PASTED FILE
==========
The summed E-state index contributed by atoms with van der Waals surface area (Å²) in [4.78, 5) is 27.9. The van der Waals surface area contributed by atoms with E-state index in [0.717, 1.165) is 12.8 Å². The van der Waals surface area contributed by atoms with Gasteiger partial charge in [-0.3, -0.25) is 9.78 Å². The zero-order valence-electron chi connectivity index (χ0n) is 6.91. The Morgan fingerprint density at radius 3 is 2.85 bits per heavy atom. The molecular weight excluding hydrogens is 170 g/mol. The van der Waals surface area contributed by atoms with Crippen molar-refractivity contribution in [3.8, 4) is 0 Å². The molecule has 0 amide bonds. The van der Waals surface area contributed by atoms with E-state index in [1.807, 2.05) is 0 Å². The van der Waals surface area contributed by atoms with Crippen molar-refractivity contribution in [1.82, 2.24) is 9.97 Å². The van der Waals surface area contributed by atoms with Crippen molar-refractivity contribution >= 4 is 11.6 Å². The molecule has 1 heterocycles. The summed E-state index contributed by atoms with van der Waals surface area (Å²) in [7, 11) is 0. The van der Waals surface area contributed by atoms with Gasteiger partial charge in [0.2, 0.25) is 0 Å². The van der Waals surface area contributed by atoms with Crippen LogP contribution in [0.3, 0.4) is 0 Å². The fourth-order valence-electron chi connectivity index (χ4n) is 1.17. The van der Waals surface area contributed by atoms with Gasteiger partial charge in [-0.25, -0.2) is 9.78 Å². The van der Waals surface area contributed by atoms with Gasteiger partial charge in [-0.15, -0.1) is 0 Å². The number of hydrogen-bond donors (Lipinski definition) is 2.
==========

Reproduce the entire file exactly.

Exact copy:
The summed E-state index contributed by atoms with van der Waals surface area (Å²) in [4.78, 5) is 27.9. The van der Waals surface area contributed by atoms with E-state index in [0.717, 1.165) is 12.8 Å². The van der Waals surface area contributed by atoms with Gasteiger partial charge in [-0.3, -0.25) is 9.78 Å². The zero-order valence-electron chi connectivity index (χ0n) is 6.91. The Morgan fingerprint density at radius 3 is 2.85 bits per heavy atom. The molecular weight excluding hydrogens is 170 g/mol. The van der Waals surface area contributed by atoms with Crippen molar-refractivity contribution in [3.8, 4) is 0 Å². The molecule has 0 amide bonds. The van der Waals surface area contributed by atoms with E-state index in [1.807, 2.05) is 0 Å². The van der Waals surface area contributed by atoms with Crippen molar-refractivity contribution in [1.82, 2.24) is 9.97 Å². The van der Waals surface area contributed by atoms with Crippen molar-refractivity contribution >= 4 is 11.6 Å². The molecule has 1 heterocycles. The summed E-state index contributed by atoms with van der Waals surface area (Å²) in [7, 11) is 0. The van der Waals surface area contributed by atoms with Gasteiger partial charge in [0.2, 0.25) is 0 Å². The van der Waals surface area contributed by atoms with Crippen LogP contribution in [0.3, 0.4) is 0 Å². The fourth-order valence-electron chi connectivity index (χ4n) is 1.17. The van der Waals surface area contributed by atoms with Gasteiger partial charge in [-0.25, -0.2) is 9.78 Å². The van der Waals surface area contributed by atoms with Gasteiger partial charge in [-0.15, -0.1) is 0 Å². The number of hydrogen-bond donors (Lipinski definition) is 2.